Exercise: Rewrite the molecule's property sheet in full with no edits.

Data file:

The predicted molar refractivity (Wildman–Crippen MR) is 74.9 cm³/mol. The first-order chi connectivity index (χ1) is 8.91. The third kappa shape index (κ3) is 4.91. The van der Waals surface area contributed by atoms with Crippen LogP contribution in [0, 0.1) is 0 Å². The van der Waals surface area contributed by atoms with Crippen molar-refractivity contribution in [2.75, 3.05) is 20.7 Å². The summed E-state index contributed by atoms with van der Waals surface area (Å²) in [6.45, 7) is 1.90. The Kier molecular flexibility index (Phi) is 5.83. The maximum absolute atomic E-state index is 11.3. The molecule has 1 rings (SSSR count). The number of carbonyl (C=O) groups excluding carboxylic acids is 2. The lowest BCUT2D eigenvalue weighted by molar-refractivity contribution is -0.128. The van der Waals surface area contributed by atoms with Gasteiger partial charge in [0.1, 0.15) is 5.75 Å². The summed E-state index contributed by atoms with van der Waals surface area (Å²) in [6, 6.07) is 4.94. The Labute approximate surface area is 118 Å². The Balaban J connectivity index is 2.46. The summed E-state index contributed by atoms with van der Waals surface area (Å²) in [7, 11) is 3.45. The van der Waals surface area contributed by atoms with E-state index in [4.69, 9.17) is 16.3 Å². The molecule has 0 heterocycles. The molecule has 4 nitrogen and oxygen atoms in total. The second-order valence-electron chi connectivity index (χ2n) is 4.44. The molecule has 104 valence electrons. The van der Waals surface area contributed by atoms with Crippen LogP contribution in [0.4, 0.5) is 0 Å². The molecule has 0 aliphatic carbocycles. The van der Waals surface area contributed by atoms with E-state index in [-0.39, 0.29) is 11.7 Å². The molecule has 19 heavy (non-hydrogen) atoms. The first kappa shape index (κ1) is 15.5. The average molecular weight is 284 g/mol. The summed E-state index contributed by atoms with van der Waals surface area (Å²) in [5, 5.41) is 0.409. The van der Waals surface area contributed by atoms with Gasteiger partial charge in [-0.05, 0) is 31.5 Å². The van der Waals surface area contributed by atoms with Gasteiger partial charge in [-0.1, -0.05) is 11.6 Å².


The predicted molar refractivity (Wildman–Crippen MR) is 74.9 cm³/mol. The first-order chi connectivity index (χ1) is 8.91. The third kappa shape index (κ3) is 4.91. The van der Waals surface area contributed by atoms with Crippen LogP contribution in [0, 0.1) is 0 Å². The van der Waals surface area contributed by atoms with Crippen molar-refractivity contribution in [2.75, 3.05) is 20.7 Å². The summed E-state index contributed by atoms with van der Waals surface area (Å²) in [6.45, 7) is 1.90. The Kier molecular flexibility index (Phi) is 5.83. The maximum absolute atomic E-state index is 11.3. The molecule has 1 rings (SSSR count). The number of carbonyl (C=O) groups excluding carboxylic acids is 2. The lowest BCUT2D eigenvalue weighted by molar-refractivity contribution is -0.128. The van der Waals surface area contributed by atoms with Gasteiger partial charge in [0.1, 0.15) is 5.75 Å². The summed E-state index contributed by atoms with van der Waals surface area (Å²) in [6, 6.07) is 4.94. The Labute approximate surface area is 118 Å². The Balaban J connectivity index is 2.46. The summed E-state index contributed by atoms with van der Waals surface area (Å²) in [7, 11) is 3.45. The van der Waals surface area contributed by atoms with E-state index in [4.69, 9.17) is 16.3 Å². The molecule has 0 heterocycles. The molecule has 4 nitrogen and oxygen atoms in total. The second-order valence-electron chi connectivity index (χ2n) is 4.44. The molecule has 104 valence electrons. The van der Waals surface area contributed by atoms with Crippen LogP contribution in [0.4, 0.5) is 0 Å². The molecule has 0 aliphatic carbocycles. The van der Waals surface area contributed by atoms with E-state index in [-0.39, 0.29) is 11.7 Å². The molecule has 19 heavy (non-hydrogen) atoms. The first kappa shape index (κ1) is 15.5. The average molecular weight is 284 g/mol. The summed E-state index contributed by atoms with van der Waals surface area (Å²) in [5, 5.41) is 0.409. The van der Waals surface area contributed by atoms with Gasteiger partial charge in [-0.05, 0) is 31.5 Å². The van der Waals surface area contributed by atoms with Gasteiger partial charge in [-0.1, -0.05) is 11.6 Å².